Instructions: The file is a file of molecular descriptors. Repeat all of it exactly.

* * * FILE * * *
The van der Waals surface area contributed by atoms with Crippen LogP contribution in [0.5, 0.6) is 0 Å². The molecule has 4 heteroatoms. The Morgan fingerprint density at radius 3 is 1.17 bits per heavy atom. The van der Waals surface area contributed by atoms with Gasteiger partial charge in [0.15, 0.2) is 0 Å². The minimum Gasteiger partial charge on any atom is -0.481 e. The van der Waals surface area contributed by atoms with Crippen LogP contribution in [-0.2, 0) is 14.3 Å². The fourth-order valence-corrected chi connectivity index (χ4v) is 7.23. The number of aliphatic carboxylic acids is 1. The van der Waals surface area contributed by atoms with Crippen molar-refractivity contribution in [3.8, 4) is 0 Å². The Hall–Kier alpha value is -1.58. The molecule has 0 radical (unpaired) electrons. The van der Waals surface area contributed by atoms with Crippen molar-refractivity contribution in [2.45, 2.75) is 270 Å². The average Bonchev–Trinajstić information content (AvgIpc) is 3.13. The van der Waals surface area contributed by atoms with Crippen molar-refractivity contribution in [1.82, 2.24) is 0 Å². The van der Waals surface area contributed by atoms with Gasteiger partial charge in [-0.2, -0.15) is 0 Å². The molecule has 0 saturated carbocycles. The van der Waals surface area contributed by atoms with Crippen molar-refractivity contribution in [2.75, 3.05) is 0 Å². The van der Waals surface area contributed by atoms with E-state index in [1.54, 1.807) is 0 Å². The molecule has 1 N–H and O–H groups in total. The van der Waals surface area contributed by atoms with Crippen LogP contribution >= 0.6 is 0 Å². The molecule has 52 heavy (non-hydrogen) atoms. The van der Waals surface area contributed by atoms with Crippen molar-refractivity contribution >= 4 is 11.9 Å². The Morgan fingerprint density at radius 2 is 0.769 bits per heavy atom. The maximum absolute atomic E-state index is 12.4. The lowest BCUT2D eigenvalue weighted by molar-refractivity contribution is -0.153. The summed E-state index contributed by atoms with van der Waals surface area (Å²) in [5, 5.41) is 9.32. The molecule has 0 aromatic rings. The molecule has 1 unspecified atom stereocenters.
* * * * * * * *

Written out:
The van der Waals surface area contributed by atoms with Crippen LogP contribution in [0.5, 0.6) is 0 Å². The molecule has 4 heteroatoms. The Morgan fingerprint density at radius 3 is 1.17 bits per heavy atom. The van der Waals surface area contributed by atoms with Gasteiger partial charge in [0.15, 0.2) is 0 Å². The minimum Gasteiger partial charge on any atom is -0.481 e. The van der Waals surface area contributed by atoms with Crippen LogP contribution in [-0.2, 0) is 14.3 Å². The fourth-order valence-corrected chi connectivity index (χ4v) is 7.23. The number of aliphatic carboxylic acids is 1. The van der Waals surface area contributed by atoms with Crippen molar-refractivity contribution in [3.8, 4) is 0 Å². The Hall–Kier alpha value is -1.58. The molecule has 0 radical (unpaired) electrons. The van der Waals surface area contributed by atoms with Crippen molar-refractivity contribution in [2.45, 2.75) is 270 Å². The average Bonchev–Trinajstić information content (AvgIpc) is 3.13. The van der Waals surface area contributed by atoms with Crippen molar-refractivity contribution in [1.82, 2.24) is 0 Å². The van der Waals surface area contributed by atoms with Gasteiger partial charge in [-0.2, -0.15) is 0 Å². The molecule has 0 saturated carbocycles. The van der Waals surface area contributed by atoms with Crippen molar-refractivity contribution in [2.75, 3.05) is 0 Å². The van der Waals surface area contributed by atoms with E-state index in [1.54, 1.807) is 0 Å². The molecule has 1 N–H and O–H groups in total. The van der Waals surface area contributed by atoms with Crippen LogP contribution >= 0.6 is 0 Å². The molecule has 52 heavy (non-hydrogen) atoms. The van der Waals surface area contributed by atoms with Crippen molar-refractivity contribution >= 4 is 11.9 Å². The Morgan fingerprint density at radius 2 is 0.769 bits per heavy atom. The maximum absolute atomic E-state index is 12.4. The lowest BCUT2D eigenvalue weighted by molar-refractivity contribution is -0.153. The summed E-state index contributed by atoms with van der Waals surface area (Å²) in [5, 5.41) is 9.32. The molecule has 0 aromatic rings. The molecule has 1 unspecified atom stereocenters.